As BET brings back prank show PUNK’D, they push a few emerging comedic talents with the show. Comedian Ron G who has worked the comedy stages for 11 years is finding himself in that new spotlight. For an interview with Comedy Hype, Ron better explains his career, being labeled as a clean comedian, PUNK’D, and delivers some advice to aspiring comedians.
CH: What were your first thoughts on being apart of Punk’d and approach into filming the show?
RG: Just to be apart of it is like being apart of history. It’s one of those things that is apart of our culture now. You’ll hear people say, “Man it feels like I’m being Punk’d.” I’m grateful because I got it off of my first audition, which never happens. When I did it I held the room so long when I fisrt met the producer he was like “Dude, I never met anyone that can do what you do, I think you would do really well on the show.” Part of the show is creating the perfect scenario and keep it exciting. My first one which was on the first episode with K. Michelle. I had so much fun. Your only concern is to make sure they stay in the room. If you ever get them mad, most celebs will try to fight you or leave. I choose the more humble approah where you can tell what kind of person they are based on how they handle it. In the ASAP Rocky prank, I really cried in the scene and he kept telling me, “It’s going to be okay man, it’s going to be okay.” He was such a nice guy, it’s interesting to see how they react. on the other hand, K. Michelle was a little reckless, she recorded and kept saying “You crying over this B (*tch). It was freaking funny man. If you watch the show I always chose to keep them engage versus pissing them off.
CH: Pay in stand-up comedy can vary, heard the pay for stand-up comedians in Los Angeles are on the lower end, any comments on that?
RG: It’s a different kind of hustle. In New York City you can probably pay rent doing stand-up but honestly LA is a showcase city that comes with opportinuinites. I had a national commercial running, im doing larger gigs, warm up shows, the opportunities are endless. There’s no cieleing in LA. I can be Kevin Hart or bigger just because the people I get in front of. If you’re stuck on I need to make a certain amount to be a successful comic you will not do well out here. For the most part I make a really good living by being in LA. In LA if people like you and you have good product you’ll always work.
CH: Being called a clean comedian, means what?
RG: I started off being a dirty comedian, and an older comic jerry farmer asked me “You’re a good looking guy, why do you cuss so much?” When I finally tried being clean, I started winning, and thought okay maybe this is my lane. What i consider clean comedy os that i do not do any sexual stuff, if i do anything sexual I’ll hint at it but let you fill in the blank. I’ll even joke about going to the strip club, my material is just real life stuff with no cursing or anything sexual.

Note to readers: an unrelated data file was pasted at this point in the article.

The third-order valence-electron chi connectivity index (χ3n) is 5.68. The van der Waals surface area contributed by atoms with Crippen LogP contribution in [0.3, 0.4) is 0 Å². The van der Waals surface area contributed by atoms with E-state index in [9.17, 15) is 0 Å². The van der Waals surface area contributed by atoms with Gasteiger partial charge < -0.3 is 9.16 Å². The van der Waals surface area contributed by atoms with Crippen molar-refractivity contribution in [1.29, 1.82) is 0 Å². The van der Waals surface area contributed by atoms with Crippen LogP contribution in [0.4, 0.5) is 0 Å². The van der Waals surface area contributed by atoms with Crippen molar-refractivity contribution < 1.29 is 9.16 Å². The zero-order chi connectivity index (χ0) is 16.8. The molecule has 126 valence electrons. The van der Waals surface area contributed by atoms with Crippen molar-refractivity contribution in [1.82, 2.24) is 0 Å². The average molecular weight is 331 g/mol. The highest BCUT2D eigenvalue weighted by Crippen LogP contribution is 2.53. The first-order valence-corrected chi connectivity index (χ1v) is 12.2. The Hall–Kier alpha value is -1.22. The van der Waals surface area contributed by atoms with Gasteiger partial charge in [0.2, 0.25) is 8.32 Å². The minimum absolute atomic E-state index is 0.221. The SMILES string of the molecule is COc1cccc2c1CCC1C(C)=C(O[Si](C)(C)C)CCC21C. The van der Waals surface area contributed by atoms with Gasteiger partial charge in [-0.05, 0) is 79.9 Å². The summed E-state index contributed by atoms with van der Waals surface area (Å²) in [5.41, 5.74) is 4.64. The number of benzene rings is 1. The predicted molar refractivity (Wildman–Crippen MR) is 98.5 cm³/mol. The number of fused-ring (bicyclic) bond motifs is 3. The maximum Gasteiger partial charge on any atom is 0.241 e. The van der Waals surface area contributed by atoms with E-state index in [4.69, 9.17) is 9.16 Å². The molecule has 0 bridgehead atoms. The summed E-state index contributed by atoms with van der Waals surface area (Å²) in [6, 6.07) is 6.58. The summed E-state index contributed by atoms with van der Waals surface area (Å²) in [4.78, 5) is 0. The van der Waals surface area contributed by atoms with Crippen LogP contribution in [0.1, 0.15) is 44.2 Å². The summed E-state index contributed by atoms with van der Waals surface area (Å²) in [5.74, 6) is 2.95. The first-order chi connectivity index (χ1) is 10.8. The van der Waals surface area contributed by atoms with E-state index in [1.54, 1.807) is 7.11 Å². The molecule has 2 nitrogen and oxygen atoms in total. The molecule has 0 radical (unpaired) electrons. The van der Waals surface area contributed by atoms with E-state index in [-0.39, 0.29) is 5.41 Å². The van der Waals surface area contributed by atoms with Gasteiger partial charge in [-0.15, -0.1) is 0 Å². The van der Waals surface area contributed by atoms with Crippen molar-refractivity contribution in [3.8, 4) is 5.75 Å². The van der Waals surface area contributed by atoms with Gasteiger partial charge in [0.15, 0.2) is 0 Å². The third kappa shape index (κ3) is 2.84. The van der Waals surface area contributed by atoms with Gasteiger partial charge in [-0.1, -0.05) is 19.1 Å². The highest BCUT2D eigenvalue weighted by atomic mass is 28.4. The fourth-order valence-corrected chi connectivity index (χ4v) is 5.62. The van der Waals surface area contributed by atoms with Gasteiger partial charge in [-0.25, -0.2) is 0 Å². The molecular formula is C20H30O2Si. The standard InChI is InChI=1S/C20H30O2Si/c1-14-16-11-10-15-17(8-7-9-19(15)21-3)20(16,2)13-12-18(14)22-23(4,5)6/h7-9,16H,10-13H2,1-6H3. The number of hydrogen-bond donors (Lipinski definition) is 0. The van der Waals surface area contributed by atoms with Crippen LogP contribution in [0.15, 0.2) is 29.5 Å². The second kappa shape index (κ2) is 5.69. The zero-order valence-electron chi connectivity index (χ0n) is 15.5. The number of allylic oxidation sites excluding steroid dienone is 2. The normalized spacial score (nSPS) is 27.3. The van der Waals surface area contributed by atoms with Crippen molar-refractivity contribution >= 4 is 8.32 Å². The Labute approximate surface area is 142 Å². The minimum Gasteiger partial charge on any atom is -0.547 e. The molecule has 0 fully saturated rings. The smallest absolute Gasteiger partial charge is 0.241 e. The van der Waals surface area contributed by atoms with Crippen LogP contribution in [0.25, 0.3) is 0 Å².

CH: What would you define as success in today’s comedy?
RG: One is being able to pay your bills off your comedy. To be able to do what you love for a living. First few years theres alot of struggle, trying to figure things out. My goal is to be the Will Smith of my generation. Do really dope movies, Alien movies. I want to be the best clean comedian of my generation. I dont want to have to announce it. I want to be the person if you think of clean comedy, i want them to say “Ron G”. The route im trying to do is that you can bring the whole family to my show, thats like four tickets.
Your’e either a hunter or fisher in comedy. If you’re a fisher, you throw a joke out there and hope you catch something. As a hunter I make you laugh and if you don’t something is wrong with you.
CH: known clean comedian is Bill Cosby, Mike Epps has went on to say Cosby’s mistake in the recent controversies is that for years he portrayed himself to be clean, what’s your thoughts?
RG: Cosby was like everbody’s dad growing up. I didn’t set out to be Bill Cosby, it just happened. When you’re in your lane and doing what you do things just come. I had a TEd talk explaining how the things that use to make me weird, now make me money. Talent doesn’t exlcude you from being yourself. Your talent will get you there but your charcter will sustain you. What I appreciate about Mike Epps comment is that it’s about being aunthentic. With Bill Cosby I can’t even judge it because he’s contributed to so much of my childhood. What I will say is that black people are really loyal. From Crefo Dollar, Eddie Murphy, R. Kelly, Mike Vic, were just loving people. I’m not god so I can’t judge nobody, I just learned to celebrate the talent from the person.
CH: Where is Ron G looking to go with his career in the next few years?
RG: I want to do scripted TV films, then probably shoot a special after that. I don’t want it to be something mass produced. If you look at people on Def Jam, everyone was working on their stuff atleast 10 years before so when they came out they were super monsters. I really love what I do and by the time my special comes out, I want it to be really special. I want it to be great. When you look at Eddie Murphy’s Raw or Delirious, I want it to be just like that.
Ron closes things out with his message to aspiring comedians.
“Dont treat comedy like a side chick”